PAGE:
1. [Article excerpt]
THE FALLING MAN
Do you remember this photograph? In the United States, people have taken pains to banish it from the record of September 11, 2001. The story behind it, though, and the search for the man pictured in it, are our most intimate connection to the horror of that day.
By Tom Junod
Originally appeared in the September 2003 issue
In the picture, he departs from this earth like an arrow. Although he has not chosen his fate, he appears to have, in his last instants of life, embraced it. If he were not falling, he might very well be flying. He appears relaxed, hurtling through the air. He appears comfortable in the grip of unimaginable motion. He does not appear intimidated by gravity’s divine suction or by what awaits him. His arms are by his side, only slightly outriggered. His left leg is bent at the knee, almost casually. His white shirt, or jacket, or frock, is billowing free of his black pants. His black high-tops are still on his feet. In all the other pictures, the people who did what he did — who jumped — appear to be struggling against horrific discrepancies of scale. They are made puny by the backdrop of the towers, which loom like colossi, and then by the event itself. Some of them are shirtless; their shoes fly off as they flail and fall; they look confused, as though trying to swim down the side of a mountain. The man in the picture, by contrast, is perfectly vertical, and so is in accord with the lines of the buildings behind him. He splits them, bisects them: Everything to the left of him in the picture is the North Tower; everything to the right, the South. Though oblivious to the geometric balance he has achieved, he is the essential element in the creation of a new flag, a banner composed entirely of steel bars shining in the sun. Some people who look at the picture see stoicism, willpower, a portrait of resignation; others see something else — something discordant and therefore terrible: freedom. There is something almost rebellious in the man’s posture, as though once faced with the inevitability of death, he decided to get on with it; as though he were a missile, a spear, bent on attaining his own end. He is, fifteen seconds past 9:41 a.m. EST, the moment the picture is taken, in the clutches of pure physics, accelerating at a rate of thirty-two feet per second squared. He will soon be traveling at upwards of 150 miles per hour, and he is upside down. In the picture, he is frozen; in his life outside the frame, he drops and keeps dropping until he disappears.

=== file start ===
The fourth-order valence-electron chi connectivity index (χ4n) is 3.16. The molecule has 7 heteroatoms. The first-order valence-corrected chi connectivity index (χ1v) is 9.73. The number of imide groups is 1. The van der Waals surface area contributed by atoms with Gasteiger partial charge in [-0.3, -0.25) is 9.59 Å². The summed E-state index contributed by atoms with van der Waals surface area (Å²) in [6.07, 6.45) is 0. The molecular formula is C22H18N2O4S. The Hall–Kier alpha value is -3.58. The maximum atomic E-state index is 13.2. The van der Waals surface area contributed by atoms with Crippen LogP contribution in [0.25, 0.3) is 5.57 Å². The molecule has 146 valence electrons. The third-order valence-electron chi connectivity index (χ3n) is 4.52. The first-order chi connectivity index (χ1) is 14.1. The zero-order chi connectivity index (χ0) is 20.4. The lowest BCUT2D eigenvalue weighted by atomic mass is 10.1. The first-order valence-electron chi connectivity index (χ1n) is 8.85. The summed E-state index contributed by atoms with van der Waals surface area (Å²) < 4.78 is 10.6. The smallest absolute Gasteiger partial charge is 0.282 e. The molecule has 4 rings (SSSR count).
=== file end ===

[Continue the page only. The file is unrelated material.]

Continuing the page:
[Article excerpt]

    THE FALLING MAN

    Do you remember this photograph? In the United States, people have taken pains to banish it from the record of September 11, 2001. The story behind it, though, and the search for the man pictured in it, are our most intimate connection to the horror of that day.

    By Tom Junod

    Originally appeared in the September 2003 issue

    In the picture, he departs from this earth like an arrow. Although he has not chosen his fate, he appears to have, in his last instants of life, embraced it. If he were not falling, he might very well be flying. He appears relaxed, hurtling through the air. He appears comfortable in the grip of unimaginable motion. He does not appear intimidated by gravity’s divine suction or by what awaits him. His arms are by his side, only slightly outriggered. His left leg is bent at the knee, almost casually. His white shirt, or jacket, or frock, is billowing free of his black pants. His black high-tops are still on his feet. In all the other pictures, the people who did what he did — who jumped — appear to be struggling against horrific discrepancies of scale. They are made puny by the backdrop of the towers, which loom like colossi, and then by the event itself. Some of them are shirtless; their shoes fly off as they flail and fall; they look confused, as though trying to swim down the side of a mountain. The man in the picture, by contrast, is perfectly vertical, and so is in accord with the lines of the buildings behind him. He splits them, bisects them: Everything to the left of him in the picture is the North Tower; everything to the right, the South. Though oblivious to the geometric balance he has achieved, he is the essential element in the creation of a new flag, a banner composed entirely of steel bars shining in the sun. Some people who look at the picture see stoicism, willpower, a portrait of resignation; others see something else — something discordant and therefore terrible: freedom. There is something almost rebellious in the man’s posture, as though once faced with the inevitability of death, he decided to get on with it; as though he were a missile, a spear, bent on attaining his own end. He is, fifteen seconds past 9:41 a.m. EST, the moment the picture is taken, in the clutches of pure physics, accelerating at a rate of thirty-two feet per second squared. He will soon be traveling at upwards of 150 miles per hour, and he is upside down. In the picture, he is frozen; in his life outside the frame, he drops and keeps dropping until he disappears.

     
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      I will never forget the horror of watching people fall to their deaths on 9/11
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